I go insane if I can’t paint.
That’s what my colleague Brett Superstar said when I asked what’s inspiring his creativity during these days of crisis. As a writer, I lacked Brett’s clarity. I struggled with my creativity until I had the privilege of interviewing him and other adidas creators for this story as a follow-up to part one of How to Create During a Crisis.
Writing the story was a game changer. These musicians, painters, dancers and designers inspired me and reminded me that creativity isn’t a duty – it’s a joy.
Even so, it’s still hard to find the time and space for creative endeavors, particularly during a time when our home space and workspace are often the same. How do our creators do it? Where do they get their inspiration from?
What changes have you made so you can create in the current environment?
I’ve found that my full-time job and my side business are competing for desk space. I combat this by using my desk for my work during the week and then on Friday evening I transfer all my design projects to the desk space in preparation for the weekend. This is a clear indication that I have switched into design mode and gets me excited about creating over the weekend!
I have been trying to spend the time I would otherwise be using to commute or socialize in a productive and positive way by painting more and exploring other creative outlets.
I’ve built a schedule around creation. It is not as formal as it sounds. I just make sure I have separate time for work, family, and creation. So, I force myself to do a little every day and not be consumed by my work.
I’ve always loved building furniture. But when COVID-19 presented itself and our worlds became much more insular, I turned back to another interest of mine: creating steampunk light fixtures from parts I’d found. This hobby has allowed me to work on a smaller scale as we find ourselves at home.
When I was younger, the product mattered to me a lot more than the creative process. It wasn’t fun to write in those days. Over time, though, I’ve erred in the other direction. Now I’m enjoying the process so much that it’s not always easy to figure out when I’m finished. I wondered: Which matters more to these artists?
When you’re creating during a crisis, what’s more important to you: the process or the product?
The end result is always more important when I’m creating anything. If I have an idea or vision that I want to make, my process immediately turns into a huge party of ideas. The process for me is just a bunch of mistakes that I keep fixing until I get to 75% of what my initial vision was.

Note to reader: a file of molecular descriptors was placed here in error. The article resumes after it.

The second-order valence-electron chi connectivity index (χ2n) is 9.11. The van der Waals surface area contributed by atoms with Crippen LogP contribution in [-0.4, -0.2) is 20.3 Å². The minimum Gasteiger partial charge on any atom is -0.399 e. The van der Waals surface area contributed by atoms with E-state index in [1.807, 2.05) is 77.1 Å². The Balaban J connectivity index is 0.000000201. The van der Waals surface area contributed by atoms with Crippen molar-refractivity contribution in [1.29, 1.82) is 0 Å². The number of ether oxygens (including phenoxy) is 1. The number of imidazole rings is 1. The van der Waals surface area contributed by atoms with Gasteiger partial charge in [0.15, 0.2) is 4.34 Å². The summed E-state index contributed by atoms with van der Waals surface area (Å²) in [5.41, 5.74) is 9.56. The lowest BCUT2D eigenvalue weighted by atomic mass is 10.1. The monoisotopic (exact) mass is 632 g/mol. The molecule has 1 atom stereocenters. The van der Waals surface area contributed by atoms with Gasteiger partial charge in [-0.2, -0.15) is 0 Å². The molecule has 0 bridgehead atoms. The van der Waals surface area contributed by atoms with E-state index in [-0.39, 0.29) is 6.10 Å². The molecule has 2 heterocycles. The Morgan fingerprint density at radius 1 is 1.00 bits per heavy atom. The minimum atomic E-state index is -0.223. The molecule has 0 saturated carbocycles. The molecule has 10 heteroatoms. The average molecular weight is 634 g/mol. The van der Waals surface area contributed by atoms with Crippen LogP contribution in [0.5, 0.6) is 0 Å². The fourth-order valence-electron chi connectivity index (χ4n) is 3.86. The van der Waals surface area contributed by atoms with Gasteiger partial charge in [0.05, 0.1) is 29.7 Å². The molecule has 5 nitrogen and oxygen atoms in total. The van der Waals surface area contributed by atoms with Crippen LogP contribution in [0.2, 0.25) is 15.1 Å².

During a crisis, you need to give yourself additional time because your mind will be jumping between different thoughts. The process then becomes more relevant. The end result will turn out to be your sweetest reward and will motivate you to create again.
The process. Art is never perfect in my opinion. It’s subjective. But if you can remain consistent and intentional in your process, you’ll build the muscle for excellence.
Though I’m a stickler for my creative processes and use them to streamline my workflow and ensure consistency, the finished product is always the most important element. An artist needs to be flexible with changing timelines and willing to change a process to ensure the final product meets my and the recipient’s expectations.
How could I not feel inspired when I find out that fellow members of the #hometeam are DJing, customizing iPad cases and making steampunk lighting fixtures? So what inspires them?
What motivates you to keep creating?
If I don’t make something or try to exercise the ideas in my mind, I would lose it. No one can put the fire out once it’s lit.
It brings me great joy to give life to older, often discarded parts. Often these parts are meticulously engineered and are incredibly intricate. I love to celebrate them in new ways that draw people in and see them in a new way. There is a very simple and fulfilling pleasure to creating light where it wasn’t before. There is magic in bringing a new piece to life and lighting a previously dark corner of your space.
I often get inspired by craft and product. I use Instagram a lot to follow local creators. I am also a big book nerd, so I spend a lot of time researching and reading about the latest trends in the industry. But if I had to name an interior designer whose work I love it’s Emily Henderson.